Make that a “graphic novel” — the term attributed to ambitious comics with mature themes and a traditional bound format. Graphic novels have become a multimillion-dollar cash cow. Frank Miller’s “The Dark Knight Returns” revolutionized comics in 1986 with its brooding, cynical interpretation of Batman. Art Spiegelman’s nonfiction Holocaust opus, “Maus,” won the Pulitzer Prize.

“I was frankly enthused when Spiegelman got the Pulitzer,” Eisner told The Journal from his Florida studio, “because it gave the medium the credit it deserves.”

Eisner’s latest is a 160-page saga in which the destinies of two social-climbing immigrant families collide. It’s a stunning study of disconnect, in which characters choose money over love, practice infidelity in the bedroom and in the boardroom, and embrace assimilation over identity. “Name” comments on the American Dream, and the lengths some will go to deny themselves in their quest to obtain and maintain it. It was inspired by folk tales, as channeled through the prism of Eisner’s Jewish American experience.

“Jewish and Russian folk literature, they had a similar thread to all of them,” said Eisner, married to wife Ann for 52 years. “Everybody succeeded in elevating themselves, and that’s through marriage — certainly in Yiddish folklore. Nobody succeeds in fairy tales unless they marry the prince or the princess.”

Eisner, who has been writing and drawing graphic novels since the 1970s, actually created this genre. The first graphic novel, his landmark “A Contract with God,” was originally published by Baronet Books in 1978. The Jewish-themed, Bronx-set story depicted protagonist Frimmer Hirsh’s relationship with his Maker.

Eisner also authored a seminal textbook, “Comics and Sequential Art and Graphic Storytelling,” and taught popular cartoonists such as Drew Friedman and Pat McDonnnell at New York’s School of Visual Arts. Since 1988, the Eisner Awards, named in his honor and held annually in San Diego, have become the industry’s Academy Awards.

However, his major contribution to his industry is his classic strip “The Spirit.”

Conceived in 1939 for a newspaper comics supplement, “The Spirit” told the tale of Denny Colt, a policeman reborn as a Stetson-wearing masked detective superhero. Eisner used the strip to redefine the medium by employing cinematic compositions and pacing, noir design sensibilities and a cartoon realism unseen in comics back then. His storytelling style reflected the moviemaking of his day — Fritz Lang, Jacques Tourneur, bringing to comics what Orson Welles brought to movies with “Citizen Kane”: sophistication.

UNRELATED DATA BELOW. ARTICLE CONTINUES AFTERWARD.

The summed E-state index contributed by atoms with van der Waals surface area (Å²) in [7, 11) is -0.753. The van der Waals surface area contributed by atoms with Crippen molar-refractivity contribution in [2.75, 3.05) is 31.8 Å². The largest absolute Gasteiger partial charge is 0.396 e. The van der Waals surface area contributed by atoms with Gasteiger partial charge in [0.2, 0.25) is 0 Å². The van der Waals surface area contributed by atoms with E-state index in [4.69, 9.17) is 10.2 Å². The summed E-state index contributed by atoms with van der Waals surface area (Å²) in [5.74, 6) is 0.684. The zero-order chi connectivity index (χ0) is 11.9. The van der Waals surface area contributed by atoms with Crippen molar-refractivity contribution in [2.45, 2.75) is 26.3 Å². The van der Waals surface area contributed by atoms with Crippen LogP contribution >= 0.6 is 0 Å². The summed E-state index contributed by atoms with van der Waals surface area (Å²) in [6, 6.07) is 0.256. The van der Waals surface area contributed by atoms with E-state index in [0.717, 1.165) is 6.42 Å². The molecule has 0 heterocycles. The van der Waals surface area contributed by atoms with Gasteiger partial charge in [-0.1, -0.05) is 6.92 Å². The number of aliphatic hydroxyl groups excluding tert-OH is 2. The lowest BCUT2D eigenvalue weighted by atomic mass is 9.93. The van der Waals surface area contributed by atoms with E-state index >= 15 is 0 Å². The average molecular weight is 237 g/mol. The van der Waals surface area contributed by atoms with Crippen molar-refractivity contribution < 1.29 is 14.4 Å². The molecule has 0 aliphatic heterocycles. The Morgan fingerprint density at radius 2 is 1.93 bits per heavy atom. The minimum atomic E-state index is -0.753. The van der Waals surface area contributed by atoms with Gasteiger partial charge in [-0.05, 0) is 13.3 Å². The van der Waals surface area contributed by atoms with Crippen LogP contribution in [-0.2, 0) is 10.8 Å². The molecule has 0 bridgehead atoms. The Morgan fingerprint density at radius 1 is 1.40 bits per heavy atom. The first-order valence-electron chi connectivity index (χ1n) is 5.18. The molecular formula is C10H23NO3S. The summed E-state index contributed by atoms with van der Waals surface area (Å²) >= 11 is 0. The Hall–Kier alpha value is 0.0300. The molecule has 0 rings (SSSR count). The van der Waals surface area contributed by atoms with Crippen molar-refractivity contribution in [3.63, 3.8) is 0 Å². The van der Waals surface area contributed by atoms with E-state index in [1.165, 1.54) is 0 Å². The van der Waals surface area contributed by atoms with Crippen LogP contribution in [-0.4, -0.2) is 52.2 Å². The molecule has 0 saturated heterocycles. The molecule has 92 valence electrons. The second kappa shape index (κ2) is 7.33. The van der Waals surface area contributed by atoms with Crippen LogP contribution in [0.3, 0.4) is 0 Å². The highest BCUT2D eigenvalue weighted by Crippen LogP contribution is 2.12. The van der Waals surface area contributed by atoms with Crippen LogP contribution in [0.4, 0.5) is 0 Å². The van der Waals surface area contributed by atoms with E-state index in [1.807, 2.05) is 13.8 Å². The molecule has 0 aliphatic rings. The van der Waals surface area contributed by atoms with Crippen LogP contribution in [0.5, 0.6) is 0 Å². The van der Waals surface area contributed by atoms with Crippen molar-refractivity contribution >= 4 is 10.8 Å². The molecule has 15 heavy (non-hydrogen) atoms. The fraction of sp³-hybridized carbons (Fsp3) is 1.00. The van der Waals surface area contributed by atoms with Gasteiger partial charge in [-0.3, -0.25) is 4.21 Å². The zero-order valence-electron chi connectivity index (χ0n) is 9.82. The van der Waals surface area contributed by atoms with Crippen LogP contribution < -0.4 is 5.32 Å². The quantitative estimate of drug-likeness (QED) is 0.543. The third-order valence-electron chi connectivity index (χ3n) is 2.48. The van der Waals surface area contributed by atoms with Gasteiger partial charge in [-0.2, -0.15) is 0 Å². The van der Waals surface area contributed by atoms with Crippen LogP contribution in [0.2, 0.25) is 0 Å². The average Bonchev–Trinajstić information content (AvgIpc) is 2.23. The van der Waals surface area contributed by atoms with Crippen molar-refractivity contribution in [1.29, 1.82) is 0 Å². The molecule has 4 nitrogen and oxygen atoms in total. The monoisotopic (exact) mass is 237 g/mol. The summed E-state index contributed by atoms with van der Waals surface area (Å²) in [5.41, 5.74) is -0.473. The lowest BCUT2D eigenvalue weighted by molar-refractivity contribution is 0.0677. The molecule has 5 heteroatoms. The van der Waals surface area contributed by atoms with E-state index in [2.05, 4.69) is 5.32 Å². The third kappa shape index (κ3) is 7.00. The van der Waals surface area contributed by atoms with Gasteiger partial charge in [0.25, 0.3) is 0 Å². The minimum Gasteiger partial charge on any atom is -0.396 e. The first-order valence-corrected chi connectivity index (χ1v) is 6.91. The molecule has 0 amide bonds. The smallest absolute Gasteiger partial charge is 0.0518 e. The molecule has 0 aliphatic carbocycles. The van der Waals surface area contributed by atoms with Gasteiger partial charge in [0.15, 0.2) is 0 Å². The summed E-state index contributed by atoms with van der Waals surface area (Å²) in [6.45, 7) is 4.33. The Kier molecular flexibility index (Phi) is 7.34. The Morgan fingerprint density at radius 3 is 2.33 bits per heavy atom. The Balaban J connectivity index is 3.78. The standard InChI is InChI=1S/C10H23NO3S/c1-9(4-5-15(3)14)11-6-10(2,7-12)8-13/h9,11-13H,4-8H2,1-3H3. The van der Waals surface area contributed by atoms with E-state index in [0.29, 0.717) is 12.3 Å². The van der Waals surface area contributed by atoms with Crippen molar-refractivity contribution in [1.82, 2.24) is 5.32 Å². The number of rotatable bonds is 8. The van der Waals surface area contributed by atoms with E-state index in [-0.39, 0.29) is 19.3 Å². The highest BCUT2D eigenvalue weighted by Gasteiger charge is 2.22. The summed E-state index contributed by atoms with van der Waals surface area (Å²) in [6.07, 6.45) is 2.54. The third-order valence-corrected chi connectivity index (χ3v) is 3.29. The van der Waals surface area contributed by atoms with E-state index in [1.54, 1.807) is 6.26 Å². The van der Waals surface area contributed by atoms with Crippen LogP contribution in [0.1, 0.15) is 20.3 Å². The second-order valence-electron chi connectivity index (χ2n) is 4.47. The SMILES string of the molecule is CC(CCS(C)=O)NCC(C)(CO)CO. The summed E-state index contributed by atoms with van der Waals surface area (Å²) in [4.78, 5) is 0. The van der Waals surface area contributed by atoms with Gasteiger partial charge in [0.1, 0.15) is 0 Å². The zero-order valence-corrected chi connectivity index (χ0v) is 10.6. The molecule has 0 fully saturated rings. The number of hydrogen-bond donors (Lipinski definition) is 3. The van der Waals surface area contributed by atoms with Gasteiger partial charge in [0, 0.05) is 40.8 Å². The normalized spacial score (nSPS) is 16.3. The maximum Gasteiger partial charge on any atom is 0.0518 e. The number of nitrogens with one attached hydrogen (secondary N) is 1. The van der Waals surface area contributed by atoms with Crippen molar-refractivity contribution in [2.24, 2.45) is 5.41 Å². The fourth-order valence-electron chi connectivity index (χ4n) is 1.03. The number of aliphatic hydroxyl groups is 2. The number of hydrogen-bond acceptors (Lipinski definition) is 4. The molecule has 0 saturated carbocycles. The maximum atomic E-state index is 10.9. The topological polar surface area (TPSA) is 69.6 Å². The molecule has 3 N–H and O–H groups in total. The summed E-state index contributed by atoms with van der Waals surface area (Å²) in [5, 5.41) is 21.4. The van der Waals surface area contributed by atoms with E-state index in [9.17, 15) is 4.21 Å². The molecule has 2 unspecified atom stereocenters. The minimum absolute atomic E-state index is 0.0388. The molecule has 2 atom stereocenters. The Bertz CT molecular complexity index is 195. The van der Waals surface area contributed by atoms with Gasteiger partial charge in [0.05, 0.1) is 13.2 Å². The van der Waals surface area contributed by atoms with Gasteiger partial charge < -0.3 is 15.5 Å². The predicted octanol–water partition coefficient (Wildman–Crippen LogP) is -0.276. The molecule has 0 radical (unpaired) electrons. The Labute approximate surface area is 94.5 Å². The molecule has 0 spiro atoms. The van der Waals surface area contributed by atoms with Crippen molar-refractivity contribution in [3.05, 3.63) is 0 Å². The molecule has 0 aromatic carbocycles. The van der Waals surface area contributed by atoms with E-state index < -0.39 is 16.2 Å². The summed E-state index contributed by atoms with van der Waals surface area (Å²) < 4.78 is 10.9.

Both “The Spirit” and its creator were a product of what is now called the Golden Age of Comics — a time when New York Jews ruled an industry that was beneath most non-Jews; the same era explored in 2000 by Michael Chabon’s Pulitzer Prize-winning novel, “The Adventures of Kavalier & Clay,” for which Eisner was a consultant.

Since 1978, Eisner has explored his most personal art through his graphic novel format, works that capture facets of his upbringing as the son of Jewish immigrants in 1920s-30s New York. “The Heart of the Storm,” for example, tells his parents’ story — his father was a fine artist from Vienna; his mother of Czech descent.

The Jewishness of Eisner’s tale was never an issue for his publisher.

“They were very supportive and never attempted to make editorial content,” Eisner said, singling out his longtime DC editor Dave Shriner.

Unlike DC’s flagship characters “Superman” and “Batman,” “The Spirit” never materialized in Hollywood, save for an unaired 1984 TV pilot produced by DC’s parent company, Warner Bros. Eisner doesn’t believe “The Spirit” translates to other mediums.

Nor does he even want to return to his iconic character in his own medium. His list of upcoming project ideas has grown too long for him to look back.

“There would only be two reasons I would revisit ‘The Spirit,'” Eisner said. “To prove that I could still run a quarter mile and to make money. I don’t need either.”

Learn more about Will Eisner at www.willeisner.com.

Anxiety about Jewish Literature


As long as the Jewish people lives, it will generate a living culture, and as long as that culture values the written word, Jews will write books.

Individual genius notwithstanding, these books will reflect the Jewish culture of their time. The Talmud was argued and codified when the Jewish elites concentrated on interpreting Jewish law, and the New York intellectuals generated Commentary and Partisan Review when American Jewish elites began "arguing the world." In between, Jews of Spain took up poetry, and Jews of Poland created hagiography about their rebbes, each in creative response to their religious communities. The diarists of the ghettos during World War II raised the pen against the swastika in an appeal to history that was as absolute and passionate as their forefathers’ appeals to God.

Our present anxiety about Jewish literature derives not from a slump in contemporary Jewish writing, but from the insufficiencies of American Jewish life. An ignorant Jewry inhibits even the knowledgeable Jewish writer.

Sholom Aleichem, at the turn of the 20th century, assumed that his main readers would be familiar with the Jewish prayers, though they might no longer be observing the commandments. Thus, when he wanted to create an "ordinary Jew," he imagined a dairyman so saturated with liturgy and Bible that he could improvise riffs on the psalms as he guided his horse over a country road.